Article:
The Walden Effect: Farming, simple living, permaculture, and invention.

Farming with comfrey

Monsanto, PortugalWhen I farmed in the North of Scotland prior to moving to Portugal, I had Bocking Nos. 4 and 14, together with a large number of plants of unknown species or varieties that I had collected from various people.  I operated a commercial free-range egg enterprise on this
farm, using mobile night shelters holding either 80 or 120 hens, with a total capacity of close to 2000 birds, and the hens had free access to the comfrey beds.  They ignored all the plants.

This is not unusual, and if you want to offer comfrey to poultry you might have to cut and wilt it first, possibly even chaffing it.  I understand this particularly applies to No.14.  Poultry apparently find the higher potassium content of this cultivar distasteful when it is growing or offered freshly cut, although some poultry keepers find their hens will eat it fresh.

I was not interested in feeding it to hens.  I bred meat rabbits until the increasing egg enterprise meant I had to cut back on the workload I had, but almost all the rabbits had taken readily to most comfrey leaves they were offered.  Some did not.

I brought a couple of crown-sets of No.4 with me to Portugal because my aim was to feed it to livestock during the normal summer drought, the 14 with its higher potash being preferred for plant food --- in compost, as a mulch, directly in the ground underneath potatoes, and as a liquid fertiliser. 

Goats in PortugalI keep a small goat herd of up to 20 does, and they have never been fond of comfrey, usually pulling the leaves out of the feeders to taste and then discarding them. I tried several times each summer with only a few does and kids being interested.  Consequently I used most of the crop each year as compost or mulch.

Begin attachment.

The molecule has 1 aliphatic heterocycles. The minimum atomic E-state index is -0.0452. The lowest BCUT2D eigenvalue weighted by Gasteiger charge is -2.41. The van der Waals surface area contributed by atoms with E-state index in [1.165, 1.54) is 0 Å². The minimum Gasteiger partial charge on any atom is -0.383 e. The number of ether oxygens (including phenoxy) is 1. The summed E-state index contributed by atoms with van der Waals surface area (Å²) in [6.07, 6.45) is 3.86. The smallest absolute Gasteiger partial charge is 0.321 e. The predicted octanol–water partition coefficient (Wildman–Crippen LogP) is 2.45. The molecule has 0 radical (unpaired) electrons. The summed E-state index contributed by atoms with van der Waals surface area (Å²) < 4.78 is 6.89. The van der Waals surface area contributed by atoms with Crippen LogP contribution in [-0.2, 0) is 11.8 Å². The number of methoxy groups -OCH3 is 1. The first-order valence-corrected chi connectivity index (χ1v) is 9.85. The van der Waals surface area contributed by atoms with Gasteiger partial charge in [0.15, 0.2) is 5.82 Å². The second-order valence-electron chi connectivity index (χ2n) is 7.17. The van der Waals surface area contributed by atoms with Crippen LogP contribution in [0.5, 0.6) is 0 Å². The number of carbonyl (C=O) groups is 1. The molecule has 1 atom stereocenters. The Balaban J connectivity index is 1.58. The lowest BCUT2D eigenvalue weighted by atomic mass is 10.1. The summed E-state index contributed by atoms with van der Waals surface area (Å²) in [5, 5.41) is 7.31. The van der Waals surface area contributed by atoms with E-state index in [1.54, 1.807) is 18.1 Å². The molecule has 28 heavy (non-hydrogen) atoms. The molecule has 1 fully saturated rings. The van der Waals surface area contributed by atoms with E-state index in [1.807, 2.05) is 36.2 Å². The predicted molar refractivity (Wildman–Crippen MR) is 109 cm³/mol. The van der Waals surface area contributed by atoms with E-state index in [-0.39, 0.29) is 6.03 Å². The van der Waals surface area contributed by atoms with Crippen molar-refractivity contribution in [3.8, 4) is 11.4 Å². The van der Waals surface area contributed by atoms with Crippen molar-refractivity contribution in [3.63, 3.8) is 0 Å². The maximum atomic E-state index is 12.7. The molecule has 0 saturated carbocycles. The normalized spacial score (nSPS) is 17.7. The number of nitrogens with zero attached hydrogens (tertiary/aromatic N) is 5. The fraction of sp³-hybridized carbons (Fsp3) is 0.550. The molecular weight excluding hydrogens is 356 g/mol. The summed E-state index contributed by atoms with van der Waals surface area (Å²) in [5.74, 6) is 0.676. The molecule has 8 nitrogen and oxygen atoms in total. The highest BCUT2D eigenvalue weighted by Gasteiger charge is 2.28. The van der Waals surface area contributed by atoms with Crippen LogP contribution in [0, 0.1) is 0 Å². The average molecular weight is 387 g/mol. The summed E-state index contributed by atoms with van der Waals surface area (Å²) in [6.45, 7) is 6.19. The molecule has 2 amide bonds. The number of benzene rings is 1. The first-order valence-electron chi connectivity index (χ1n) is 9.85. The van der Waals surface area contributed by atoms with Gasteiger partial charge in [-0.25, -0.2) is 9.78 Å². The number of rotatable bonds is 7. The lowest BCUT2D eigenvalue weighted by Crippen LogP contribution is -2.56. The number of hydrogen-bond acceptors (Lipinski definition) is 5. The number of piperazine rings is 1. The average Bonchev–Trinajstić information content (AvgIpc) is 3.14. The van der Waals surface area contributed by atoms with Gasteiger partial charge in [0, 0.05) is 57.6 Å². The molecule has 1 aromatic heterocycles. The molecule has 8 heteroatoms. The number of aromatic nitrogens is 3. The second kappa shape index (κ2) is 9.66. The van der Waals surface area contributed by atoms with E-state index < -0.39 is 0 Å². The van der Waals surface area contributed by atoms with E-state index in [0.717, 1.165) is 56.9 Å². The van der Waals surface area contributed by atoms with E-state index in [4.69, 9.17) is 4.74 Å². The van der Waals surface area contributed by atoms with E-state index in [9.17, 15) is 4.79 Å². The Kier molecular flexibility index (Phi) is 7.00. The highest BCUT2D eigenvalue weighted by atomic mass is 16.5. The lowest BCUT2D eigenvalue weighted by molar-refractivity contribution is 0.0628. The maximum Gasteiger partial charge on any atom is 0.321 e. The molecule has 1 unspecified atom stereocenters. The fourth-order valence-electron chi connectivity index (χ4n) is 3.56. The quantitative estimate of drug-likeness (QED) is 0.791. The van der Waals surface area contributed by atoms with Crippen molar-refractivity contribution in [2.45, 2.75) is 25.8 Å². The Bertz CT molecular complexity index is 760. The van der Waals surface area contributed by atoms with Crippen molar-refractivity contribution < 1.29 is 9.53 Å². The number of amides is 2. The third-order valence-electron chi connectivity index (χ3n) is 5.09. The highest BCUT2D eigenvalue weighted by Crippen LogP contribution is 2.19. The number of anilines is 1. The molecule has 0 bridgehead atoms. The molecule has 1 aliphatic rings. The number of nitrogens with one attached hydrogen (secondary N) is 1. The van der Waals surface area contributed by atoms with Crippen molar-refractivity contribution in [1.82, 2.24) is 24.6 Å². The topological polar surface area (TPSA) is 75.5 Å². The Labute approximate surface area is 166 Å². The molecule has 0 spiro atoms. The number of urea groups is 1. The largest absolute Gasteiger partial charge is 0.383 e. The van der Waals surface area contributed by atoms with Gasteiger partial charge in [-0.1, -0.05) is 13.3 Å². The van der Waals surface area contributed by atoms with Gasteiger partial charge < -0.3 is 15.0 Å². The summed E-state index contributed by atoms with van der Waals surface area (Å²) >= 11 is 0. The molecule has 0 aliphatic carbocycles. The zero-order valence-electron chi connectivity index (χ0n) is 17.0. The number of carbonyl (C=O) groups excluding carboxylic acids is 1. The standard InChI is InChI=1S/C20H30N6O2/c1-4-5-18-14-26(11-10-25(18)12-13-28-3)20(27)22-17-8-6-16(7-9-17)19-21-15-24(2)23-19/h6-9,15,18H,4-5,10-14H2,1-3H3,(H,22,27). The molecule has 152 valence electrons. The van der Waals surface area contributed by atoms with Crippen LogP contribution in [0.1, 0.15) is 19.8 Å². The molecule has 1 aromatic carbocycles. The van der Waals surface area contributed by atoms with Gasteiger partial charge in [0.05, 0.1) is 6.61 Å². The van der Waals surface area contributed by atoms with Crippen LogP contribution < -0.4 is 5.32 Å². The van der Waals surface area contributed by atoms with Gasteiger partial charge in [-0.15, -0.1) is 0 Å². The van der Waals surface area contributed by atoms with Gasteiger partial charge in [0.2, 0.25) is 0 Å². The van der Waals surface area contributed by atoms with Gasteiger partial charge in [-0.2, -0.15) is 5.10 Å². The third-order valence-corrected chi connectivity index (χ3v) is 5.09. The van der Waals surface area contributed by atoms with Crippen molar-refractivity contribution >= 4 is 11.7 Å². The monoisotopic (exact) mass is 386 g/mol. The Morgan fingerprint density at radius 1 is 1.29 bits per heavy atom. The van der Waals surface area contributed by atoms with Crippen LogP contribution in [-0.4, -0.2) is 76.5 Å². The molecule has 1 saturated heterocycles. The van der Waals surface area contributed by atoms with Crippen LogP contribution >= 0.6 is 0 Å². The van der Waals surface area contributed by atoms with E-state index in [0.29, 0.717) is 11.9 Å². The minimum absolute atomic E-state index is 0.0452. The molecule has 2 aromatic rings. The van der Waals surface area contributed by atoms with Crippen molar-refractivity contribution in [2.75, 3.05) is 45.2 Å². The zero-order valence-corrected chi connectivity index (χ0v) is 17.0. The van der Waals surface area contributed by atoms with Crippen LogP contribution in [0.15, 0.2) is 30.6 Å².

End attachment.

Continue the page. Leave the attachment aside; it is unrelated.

This year has been particularly dry and therefore no fresh grazing, as I was unable to irrigate, and very little browse.  As a last effort, and as a complement to the green corn and cobs I was feeding (corn being low in calcium and high in phosphorus, whilst comfrey is the reverse, and also much higher in protein), I decided to give them one last try.  Most of the goats took to the comfrey by about the end of July, and all of them eventually.  My limited supply had to be fed very sparingly until I decided I had to stop cutting in mid October to give the plants a chance to build up reserves before winter.

Alan McDonald has been experimenting with comfrey on farms around the world for fifteen years.  His new book, How Not to Make Millions --- But Still Enjoy a Rich Rural Life is available for 99 cents on Smashwords, and you can also read about his adventures for free on his blog.  For background information on comfrey, check out yesterday's post "Types of comfrey."

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About us: Anna Hess and Mark Hamilton spent over a decade living self-sufficiently in the mountains of Virginia before moving north to start over from scratch in the foothills of Ohio. They've experimented with permaculture, no-till gardening, trailersteading, home-based microbusinesses and much more, writing about their adventures in both blogs and books.

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Interesting topic. I just started growing Bocking 14 this year. It's doing great so far. I plan to mostly use it for compost/green mulch, but I might try it out on the goats (not mine, they live next door).

It's also nice to hear from another author. I'm eager to check out Alan's book.

Comment by Sara Wed Nov 21 08:32:45 2012

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